The cultural revolution was an event in the 1960’s and 70’s encouraging the lower peasant class and bringing down the upper class(Anderson 1). The power of the knowledge of peasants is powerful. It is different from book smarts, but is just as useful. Before Mao came to power, he was “born in a small farming village in the province of Hunan” (Anderson 1). This shows that even though Mao was a smart man intellect-wise, he had rural backgrounds. The intellects were denounced so Mao could maintain power and bring the poor with him to help him achieve power.
Fortunately, my parents were farmers living far from the cities where the Red Guards lurked. However, my parents were nonetheless affected. The Cultural Revolution crippled the economy, killed millions and thrust China into a decade of
The Elephant and the Dragon by Robyn Meredith highlights China’s and India’s industrial growth and worldwide. Meredith describes China’s and India’s history and how both countries went from being poor to worldwide powers. Meredith shows how each of the country’s leaders influenced the fall of the economy and how future leaders led to the rise of economic growth. In each economy Meredith states that the leaders of both countries found themselves with no choice but to change and she describes the inspiration that both countries deprived their ideas from with lead to great change for the government and the people. The last subject that is highlighted in The Elephant and the Dragon is how America is being effected and if China and India will
Chairman Mao first called for a class struggle 1964, which would ultimately lead to the formation of the Red Guards. The youth thought of Mao as a great figure that lead China to victory over both the Japanese and the Nationalist government of Chiang Kai-shek. As Rae puts it, “I mean I would continue to make revolution under proletarian dictatorship and defend his revolutionary line. Climb a mountain of knives. Jump into an ocean of fire. Face a forest of rifles and charge forward into a shower of bullets. I would do it for his sake” . Rae was not the only young person who saw Mao in this light. We can almost say for certain that it was almost all the youth that felt this way about Mao. Mao made certain that this was the case and he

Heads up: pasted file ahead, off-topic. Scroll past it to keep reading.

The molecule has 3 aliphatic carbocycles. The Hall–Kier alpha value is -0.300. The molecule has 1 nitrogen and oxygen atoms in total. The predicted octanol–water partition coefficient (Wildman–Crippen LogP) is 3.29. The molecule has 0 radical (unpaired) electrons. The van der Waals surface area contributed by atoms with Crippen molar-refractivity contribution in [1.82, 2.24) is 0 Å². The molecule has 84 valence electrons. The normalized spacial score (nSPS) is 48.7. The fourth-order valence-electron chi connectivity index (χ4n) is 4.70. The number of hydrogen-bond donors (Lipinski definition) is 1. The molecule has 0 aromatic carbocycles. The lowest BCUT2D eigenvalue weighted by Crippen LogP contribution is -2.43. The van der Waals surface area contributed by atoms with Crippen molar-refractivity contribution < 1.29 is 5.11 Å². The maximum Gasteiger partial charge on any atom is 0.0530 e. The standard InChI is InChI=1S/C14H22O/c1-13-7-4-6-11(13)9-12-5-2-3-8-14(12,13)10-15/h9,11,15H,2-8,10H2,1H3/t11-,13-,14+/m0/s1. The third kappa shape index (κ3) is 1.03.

Mao Zedong was a Chinese communist leader and is the founder of the People’s Republic of China. Mao was born on the 26th of December 1893 into a poor peasant family in Shaoshan, in Hunan province, which is a province in central China. After becoming a founding member of the Chinese Communist Party in 1921, Mao has greatly influenced and shaped China into what it is today. He is regarded as one of the most controversial leaders of the twentieth century as a result of the widespread impacts and hardships that the Chinese people had to endure as a result of his policies and reformations. Firstly, the impacts and effects of the Great Leap Forward, which turned out to be a disaster, killing between 20-40 million people and ironically sending China backwards. Secondly, the Cultural Revolution and the chaos and disaster this had on the Chinese population, especially through the “Down to the Countryside movement” and finally, the Cult of Mao and what the idolisation and glorification of Mao meant for the future of China.